Home About Journal AHEAD OF PRINT Current Issue Back Issues Instructions Submission Search Subscribe Blog    
Login 

Users Online: 152 
Print this page  Email this page Small font sizeDefault font sizeIncrease font size 
 


 
SPINE Table of Contents   
Year : 2006  |  Volume : 40  |  Issue : 3  |  Page : 168-172
Intraosseous disc prolapse: A diagnostic puzzle


PD Hinduja National Hospital and Medical Research Centre, Mumbai and Sancheti Institute for Orthopaedics and Rehabilitation, Pune, India

Click here for correspondence address and email
 

   Abstract 

Background : Schmorl's node or intraosseous disc prolapse is herniation of the nucleus pulposus material through the vertebral end plates. Presence of Schmorl's nodes as end plate lesions following trauma, tumours and osteoporosis further complicates diagnosis. The present study was done to understand diagnosis and approach to management of symptomatic Schmorl's nodes.
Methods : During a period of three years we came across 14 patients who presented with severe back pain. Conventional radiographs, CT Scans and MRI showed the presence of end plate lesions with varied radiological appearance. The first group, comprising of seven patients had lytic lesions without any sclerosis on only one side of the intervertebral disc as seen on the CT scan. The second group comprising of five patients had sclerotic lesions with new bone formation associated with disc space reduction. The two patients in the third group showed a combined lytic and sclerotic lesion without any soft tissue changes. MRI of eleven patients revealed hypointense lesion on T 1 and T 2 weighted images with surrounding zone of hyper intensity on T 2 weighted images. The remaining three patients, did not have this hyper intense zone on T 2 weighted images . In five patients multiple Schmorl's nodes were observed. Diagnosis of symptomatic Schmorl's nodes was mainly done by exclusion. All patients were given rest and anti-inflammatory drugs followed by exercises.
Results : The first two groups of patients responded to the treatment and had complete relief of symptoms but both the patients in third group had persistent symptoms. MRI repeated after eight weeks showed an enhancing lesion with prevertebral soft tissue. A transpedicular core biopsy proved the lesion to be tuberculosis in one patient. Anti Koch's therapy was promptly started and follow up study showed resolution of the lesions. At the end of the study period all the patients were asymptomatic and returned to their active profession.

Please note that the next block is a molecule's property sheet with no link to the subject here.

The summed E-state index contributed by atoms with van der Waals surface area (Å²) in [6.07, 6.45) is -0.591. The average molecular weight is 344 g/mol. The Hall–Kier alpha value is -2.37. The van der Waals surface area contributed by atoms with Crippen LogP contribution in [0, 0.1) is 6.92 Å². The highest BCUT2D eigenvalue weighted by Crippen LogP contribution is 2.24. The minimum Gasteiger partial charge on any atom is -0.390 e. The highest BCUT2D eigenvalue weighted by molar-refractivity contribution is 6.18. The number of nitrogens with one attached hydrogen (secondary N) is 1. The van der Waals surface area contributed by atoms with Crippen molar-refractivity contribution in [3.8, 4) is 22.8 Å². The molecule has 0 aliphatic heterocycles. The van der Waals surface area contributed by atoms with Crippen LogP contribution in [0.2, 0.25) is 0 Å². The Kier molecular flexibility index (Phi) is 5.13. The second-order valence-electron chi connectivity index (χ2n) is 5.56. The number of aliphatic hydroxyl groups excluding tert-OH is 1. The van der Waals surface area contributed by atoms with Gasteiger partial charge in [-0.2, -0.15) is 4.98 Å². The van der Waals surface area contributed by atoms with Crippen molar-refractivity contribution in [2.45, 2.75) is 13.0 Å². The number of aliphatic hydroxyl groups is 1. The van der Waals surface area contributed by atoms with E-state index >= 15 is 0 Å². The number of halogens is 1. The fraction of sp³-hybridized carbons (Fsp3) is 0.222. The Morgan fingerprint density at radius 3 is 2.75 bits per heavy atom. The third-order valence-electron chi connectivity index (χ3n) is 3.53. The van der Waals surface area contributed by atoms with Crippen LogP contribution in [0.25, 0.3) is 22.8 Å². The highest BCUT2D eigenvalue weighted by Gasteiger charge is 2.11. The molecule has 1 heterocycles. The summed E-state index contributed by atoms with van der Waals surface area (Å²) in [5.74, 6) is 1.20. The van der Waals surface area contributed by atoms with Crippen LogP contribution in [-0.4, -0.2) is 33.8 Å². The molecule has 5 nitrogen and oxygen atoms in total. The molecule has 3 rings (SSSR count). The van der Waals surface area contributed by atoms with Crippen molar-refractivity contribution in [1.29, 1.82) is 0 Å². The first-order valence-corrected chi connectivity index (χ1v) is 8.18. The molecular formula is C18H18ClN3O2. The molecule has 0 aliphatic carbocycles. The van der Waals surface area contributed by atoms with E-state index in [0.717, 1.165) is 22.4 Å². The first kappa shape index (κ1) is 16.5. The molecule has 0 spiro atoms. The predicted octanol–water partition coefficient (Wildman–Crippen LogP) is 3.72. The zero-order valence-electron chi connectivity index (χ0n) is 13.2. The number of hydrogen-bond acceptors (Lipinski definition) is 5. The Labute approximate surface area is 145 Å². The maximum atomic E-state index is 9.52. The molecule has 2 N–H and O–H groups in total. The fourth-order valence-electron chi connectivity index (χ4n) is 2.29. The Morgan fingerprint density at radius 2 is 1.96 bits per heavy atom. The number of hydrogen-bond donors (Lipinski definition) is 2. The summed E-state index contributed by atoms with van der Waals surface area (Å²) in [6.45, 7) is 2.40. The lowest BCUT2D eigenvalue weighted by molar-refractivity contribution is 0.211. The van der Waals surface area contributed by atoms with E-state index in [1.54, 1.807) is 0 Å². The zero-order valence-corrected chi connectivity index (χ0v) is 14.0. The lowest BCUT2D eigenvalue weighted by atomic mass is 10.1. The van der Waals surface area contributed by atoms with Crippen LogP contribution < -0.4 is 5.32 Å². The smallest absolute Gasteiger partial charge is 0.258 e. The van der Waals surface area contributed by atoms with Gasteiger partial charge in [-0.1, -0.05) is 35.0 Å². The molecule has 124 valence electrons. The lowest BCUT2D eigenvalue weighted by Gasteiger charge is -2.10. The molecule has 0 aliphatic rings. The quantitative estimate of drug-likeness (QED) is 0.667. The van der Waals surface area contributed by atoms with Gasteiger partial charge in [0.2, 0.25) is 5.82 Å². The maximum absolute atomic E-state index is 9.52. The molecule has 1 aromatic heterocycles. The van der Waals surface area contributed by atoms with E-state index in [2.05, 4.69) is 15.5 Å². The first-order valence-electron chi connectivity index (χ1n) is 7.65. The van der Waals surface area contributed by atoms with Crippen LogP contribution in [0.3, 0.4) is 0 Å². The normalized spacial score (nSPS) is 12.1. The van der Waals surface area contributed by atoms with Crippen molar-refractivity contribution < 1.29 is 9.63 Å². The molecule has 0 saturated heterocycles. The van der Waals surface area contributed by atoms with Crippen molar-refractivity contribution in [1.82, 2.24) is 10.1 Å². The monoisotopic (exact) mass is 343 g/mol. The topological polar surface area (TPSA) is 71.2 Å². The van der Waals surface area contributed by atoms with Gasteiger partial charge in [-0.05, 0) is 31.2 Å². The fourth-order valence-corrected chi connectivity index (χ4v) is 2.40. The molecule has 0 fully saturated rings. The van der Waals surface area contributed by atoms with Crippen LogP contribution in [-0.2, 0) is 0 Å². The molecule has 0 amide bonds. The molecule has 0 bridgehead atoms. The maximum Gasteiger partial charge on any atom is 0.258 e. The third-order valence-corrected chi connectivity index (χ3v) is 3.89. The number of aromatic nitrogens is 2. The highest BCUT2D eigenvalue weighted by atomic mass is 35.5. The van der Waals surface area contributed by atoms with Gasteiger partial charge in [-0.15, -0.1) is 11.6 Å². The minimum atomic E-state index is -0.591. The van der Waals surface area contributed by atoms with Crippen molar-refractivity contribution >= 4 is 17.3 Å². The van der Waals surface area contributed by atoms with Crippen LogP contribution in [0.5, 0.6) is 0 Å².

Conclusion : The difficulty in diagnosis is attributed to the fact that every person with Schmorl's node is not symptomatic. For accurate diagnosis it is necessary to have high index of suspicion, close follow up and exclusion of other associated conditions. In case of poor response to conservative treatment an alternative diagnosis has to be considered and if required it should be proved or disproved by a biopsy of the lesion (percutaneous or open).

Keywords: Schmorl′s Nodes; Intraosseous disc prolapse; Diagnosis; Classification; Prognosis.

How to cite this article:
Parasnis R, Talawadekar GD, Sancheti K H, Bhojraj S. Intraosseous disc prolapse: A diagnostic puzzle. Indian J Orthop 2006;40:168-72

How to cite this URL:
Parasnis R, Talawadekar GD, Sancheti K H, Bhojraj S. Intraosseous disc prolapse: A diagnostic puzzle. Indian J Orthop [serial online] 2006 [cited 2019 Jan 16];40:168-72. Available from: http://www.ijoonline.com/text.asp?2006/40/3/168/34485

   Introduction Top


Schmorl's nodes or intraosseous disc herniations or superior and inferior disc herniations or vertical disc displacements have received less attention [1] . Though Schmorl's nodes are seen in as many as 19% of the population [2] , its clinical significance is still controversial. Radiological appearance of Schmorl's nodes may sometimes be confused with initial stage of infective lesions. Only up to 30% of Schmorl's nodes can be detected by conventional radiographs [3] . It is considered that discal prolapse occurs through the areas of weakness in the end plates resulting from ossification of gaps or scarred vascular channels during the first two decades of life. After the third decade of life, Schmorl's nodes are seen to be associated with conditions like trauma, tumours and osteoporosis. It is also suggested that avascular necrosis of the underlying vertebral bone may be the cause for development of Schmorl's nodes [4] . It is reported that as many as 38% patients presenting with low back pain may have Schmorl's nodes [5] . Only one third of these lesions are seen on plain X-rays. The clinical significance of these lesions is controversial and usually the diagnosis of symptomatic Schmorl's nodes is done after excluding other conditions. Some reports suggest that the MRI appearance of the symptomatic and asymptomatic Schmorl's nodes may be different.

Hyperintense signal from the bone surrounding the Schmorl's nodes on T 2 weighted images is seen in many cases in symptomatic Schmorl's nodes, suggesting inflammatory edema.